More than 630 Irish people have been deported from Australia over the last two years according to figures released by the Australian Department of Home Affairs.
Overstaying a visa, having a visa cancelled or invalid visas were the most common reasons for their deportation.
The Irish Australian Support Association in Queensland (IASAQ), a group that helps Irish people in Australia, said changes to visas had left people in "a grey area" and they were not surprised by the figures.
According to figures from the Department of Home Affairs in Australia and released to RTÉ, Irish nationals were removed from onshore immigration detention facilities from all states and territories across the country.
A spokesperson for IASAQ, Paddy Farrelly told RTÉ's Morning Ireland the changes came as a "shock" and some Irish people in Australia have "fallen between stools".
Earlier this year, Australia scrapped its skilled 457 visa programme, which had allowed tens of thousands of Irish workers to enter the country legally. The visa changes were announced in 2017 by then prime minister Malcolm Turnbull who said he wanted "to put Australians first."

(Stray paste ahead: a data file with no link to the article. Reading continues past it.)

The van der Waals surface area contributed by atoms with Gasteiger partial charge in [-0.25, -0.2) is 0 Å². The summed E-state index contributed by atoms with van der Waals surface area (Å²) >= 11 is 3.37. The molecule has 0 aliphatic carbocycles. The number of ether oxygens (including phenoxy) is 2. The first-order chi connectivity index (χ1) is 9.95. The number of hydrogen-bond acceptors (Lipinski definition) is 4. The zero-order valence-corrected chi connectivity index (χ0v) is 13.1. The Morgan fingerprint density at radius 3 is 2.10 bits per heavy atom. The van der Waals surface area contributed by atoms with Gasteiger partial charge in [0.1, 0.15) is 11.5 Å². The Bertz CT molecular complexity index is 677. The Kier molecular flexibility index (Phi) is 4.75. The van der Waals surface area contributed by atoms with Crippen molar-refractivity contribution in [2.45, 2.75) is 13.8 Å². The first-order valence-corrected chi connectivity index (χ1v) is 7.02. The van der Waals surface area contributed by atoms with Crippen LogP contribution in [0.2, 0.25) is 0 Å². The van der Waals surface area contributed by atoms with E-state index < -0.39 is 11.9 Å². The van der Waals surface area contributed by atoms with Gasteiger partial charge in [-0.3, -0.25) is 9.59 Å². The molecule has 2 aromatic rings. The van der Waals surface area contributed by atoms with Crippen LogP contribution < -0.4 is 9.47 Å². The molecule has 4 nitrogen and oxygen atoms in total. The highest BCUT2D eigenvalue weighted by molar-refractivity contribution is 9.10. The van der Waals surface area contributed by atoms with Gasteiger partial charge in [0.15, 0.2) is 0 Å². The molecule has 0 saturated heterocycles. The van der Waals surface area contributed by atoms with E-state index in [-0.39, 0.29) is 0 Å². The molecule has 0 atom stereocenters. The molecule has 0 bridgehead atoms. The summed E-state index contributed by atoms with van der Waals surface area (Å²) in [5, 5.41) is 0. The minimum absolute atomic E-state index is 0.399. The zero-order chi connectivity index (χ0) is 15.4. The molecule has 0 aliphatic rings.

There were allegations that the 457 visa was being misused by employers to import workers “on the cheap” and not to fill genuine skill shortages.
The 457 visa was replaced with the Temporary Skill Shortage Visa (TSS), however, the list of occupations that qualify for TSS, was significantly reduced.
Mr Farrelly said the transition from the 457 to TSS can be difficult as the new visas are limited, expensive and have an intimidating amount of paper work.
He said dozens of people are turning to the Irish Australian Support Group looking for help with visa issues.
Melbourne-based Immigration law expert Rick Gunn also told Morning Ireland many people are taking a risk and living undocumented. He said the Australian government was deporting immigrants if they believe they do not have "good character".
Mr Gunn said he recently represented an Irish man held in immigration detention for two months after authorities discovered he did not disclose a minor conviction in Ireland.
“The incident was very upsetting for the man and his family.”
He urged people to be “upfront and honest” about prior convictions, no matter how minor, when entering Australia.
The Irish Australian Support Group urged anyone experiencing visa problems to contact them.